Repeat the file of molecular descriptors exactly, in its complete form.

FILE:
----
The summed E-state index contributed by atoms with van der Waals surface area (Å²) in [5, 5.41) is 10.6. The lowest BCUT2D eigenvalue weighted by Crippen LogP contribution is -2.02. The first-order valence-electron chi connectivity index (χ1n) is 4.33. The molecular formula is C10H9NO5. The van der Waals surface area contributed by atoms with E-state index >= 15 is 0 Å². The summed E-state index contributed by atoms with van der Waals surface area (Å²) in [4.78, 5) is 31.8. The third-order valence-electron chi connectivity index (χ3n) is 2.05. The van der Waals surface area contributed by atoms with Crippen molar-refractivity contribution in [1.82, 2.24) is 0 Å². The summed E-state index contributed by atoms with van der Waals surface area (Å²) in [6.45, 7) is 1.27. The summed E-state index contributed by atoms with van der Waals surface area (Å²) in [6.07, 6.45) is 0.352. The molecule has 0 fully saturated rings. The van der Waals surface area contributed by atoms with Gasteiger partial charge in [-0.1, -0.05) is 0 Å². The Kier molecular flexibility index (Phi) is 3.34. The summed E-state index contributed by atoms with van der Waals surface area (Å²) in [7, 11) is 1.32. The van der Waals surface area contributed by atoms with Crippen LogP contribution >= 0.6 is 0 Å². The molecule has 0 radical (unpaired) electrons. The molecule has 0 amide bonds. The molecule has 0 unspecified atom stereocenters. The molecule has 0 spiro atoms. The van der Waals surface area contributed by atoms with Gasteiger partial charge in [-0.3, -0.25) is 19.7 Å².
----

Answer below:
The summed E-state index contributed by atoms with van der Waals surface area (Å²) in [5, 5.41) is 10.6. The lowest BCUT2D eigenvalue weighted by Crippen LogP contribution is -2.02. The first-order valence-electron chi connectivity index (χ1n) is 4.33. The molecular formula is C10H9NO5. The van der Waals surface area contributed by atoms with E-state index >= 15 is 0 Å². The summed E-state index contributed by atoms with van der Waals surface area (Å²) in [4.78, 5) is 31.8. The third-order valence-electron chi connectivity index (χ3n) is 2.05. The van der Waals surface area contributed by atoms with Crippen molar-refractivity contribution in [1.82, 2.24) is 0 Å². The summed E-state index contributed by atoms with van der Waals surface area (Å²) in [6.45, 7) is 1.27. The summed E-state index contributed by atoms with van der Waals surface area (Å²) in [6.07, 6.45) is 0.352. The molecule has 0 fully saturated rings. The van der Waals surface area contributed by atoms with Gasteiger partial charge in [-0.1, -0.05) is 0 Å². The Kier molecular flexibility index (Phi) is 3.34. The summed E-state index contributed by atoms with van der Waals surface area (Å²) in [7, 11) is 1.32. The van der Waals surface area contributed by atoms with Crippen LogP contribution >= 0.6 is 0 Å². The molecule has 0 radical (unpaired) electrons. The molecule has 0 amide bonds. The molecule has 0 unspecified atom stereocenters. The molecule has 0 spiro atoms. The van der Waals surface area contributed by atoms with Gasteiger partial charge in [-0.3, -0.25) is 19.7 Å².